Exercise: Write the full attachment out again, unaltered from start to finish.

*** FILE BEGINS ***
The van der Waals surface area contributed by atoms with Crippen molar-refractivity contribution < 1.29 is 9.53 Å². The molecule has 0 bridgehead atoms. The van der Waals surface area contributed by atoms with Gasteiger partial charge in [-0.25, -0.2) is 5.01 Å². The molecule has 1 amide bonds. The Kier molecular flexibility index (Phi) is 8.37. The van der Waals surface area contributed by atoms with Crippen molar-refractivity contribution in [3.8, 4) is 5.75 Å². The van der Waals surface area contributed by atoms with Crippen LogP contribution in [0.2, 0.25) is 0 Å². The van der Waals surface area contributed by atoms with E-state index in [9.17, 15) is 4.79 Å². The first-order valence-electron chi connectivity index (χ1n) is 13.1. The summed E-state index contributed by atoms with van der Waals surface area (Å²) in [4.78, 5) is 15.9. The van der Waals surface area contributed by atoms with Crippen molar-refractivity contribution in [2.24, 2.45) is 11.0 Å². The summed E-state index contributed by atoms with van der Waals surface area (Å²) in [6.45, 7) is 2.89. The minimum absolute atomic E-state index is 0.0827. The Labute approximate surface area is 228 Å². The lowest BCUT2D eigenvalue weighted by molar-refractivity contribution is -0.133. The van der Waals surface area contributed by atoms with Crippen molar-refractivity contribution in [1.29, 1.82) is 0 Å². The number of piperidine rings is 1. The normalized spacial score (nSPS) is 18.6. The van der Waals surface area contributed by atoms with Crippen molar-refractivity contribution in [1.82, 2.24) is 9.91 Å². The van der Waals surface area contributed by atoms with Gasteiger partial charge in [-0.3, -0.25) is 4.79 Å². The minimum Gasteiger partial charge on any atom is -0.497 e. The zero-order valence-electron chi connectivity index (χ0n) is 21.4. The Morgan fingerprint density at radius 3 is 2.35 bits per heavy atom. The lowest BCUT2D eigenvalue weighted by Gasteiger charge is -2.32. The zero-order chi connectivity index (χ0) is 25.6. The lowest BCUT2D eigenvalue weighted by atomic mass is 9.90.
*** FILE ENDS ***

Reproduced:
The van der Waals surface area contributed by atoms with Crippen molar-refractivity contribution < 1.29 is 9.53 Å². The molecule has 0 bridgehead atoms. The van der Waals surface area contributed by atoms with Gasteiger partial charge in [-0.25, -0.2) is 5.01 Å². The molecule has 1 amide bonds. The Kier molecular flexibility index (Phi) is 8.37. The van der Waals surface area contributed by atoms with Crippen molar-refractivity contribution in [3.8, 4) is 5.75 Å². The van der Waals surface area contributed by atoms with Crippen LogP contribution in [0.2, 0.25) is 0 Å². The van der Waals surface area contributed by atoms with E-state index in [9.17, 15) is 4.79 Å². The first-order valence-electron chi connectivity index (χ1n) is 13.1. The summed E-state index contributed by atoms with van der Waals surface area (Å²) in [4.78, 5) is 15.9. The van der Waals surface area contributed by atoms with Crippen molar-refractivity contribution in [2.24, 2.45) is 11.0 Å². The summed E-state index contributed by atoms with van der Waals surface area (Å²) in [6.45, 7) is 2.89. The minimum absolute atomic E-state index is 0.0827. The Labute approximate surface area is 228 Å². The lowest BCUT2D eigenvalue weighted by molar-refractivity contribution is -0.133. The van der Waals surface area contributed by atoms with Crippen molar-refractivity contribution in [1.29, 1.82) is 0 Å². The number of piperidine rings is 1. The normalized spacial score (nSPS) is 18.6. The van der Waals surface area contributed by atoms with Crippen molar-refractivity contribution in [1.82, 2.24) is 9.91 Å². The van der Waals surface area contributed by atoms with Gasteiger partial charge in [-0.3, -0.25) is 4.79 Å². The minimum Gasteiger partial charge on any atom is -0.497 e. The zero-order valence-electron chi connectivity index (χ0n) is 21.4. The Morgan fingerprint density at radius 3 is 2.35 bits per heavy atom. The lowest BCUT2D eigenvalue weighted by Gasteiger charge is -2.32. The zero-order chi connectivity index (χ0) is 25.6. The lowest BCUT2D eigenvalue weighted by atomic mass is 9.90.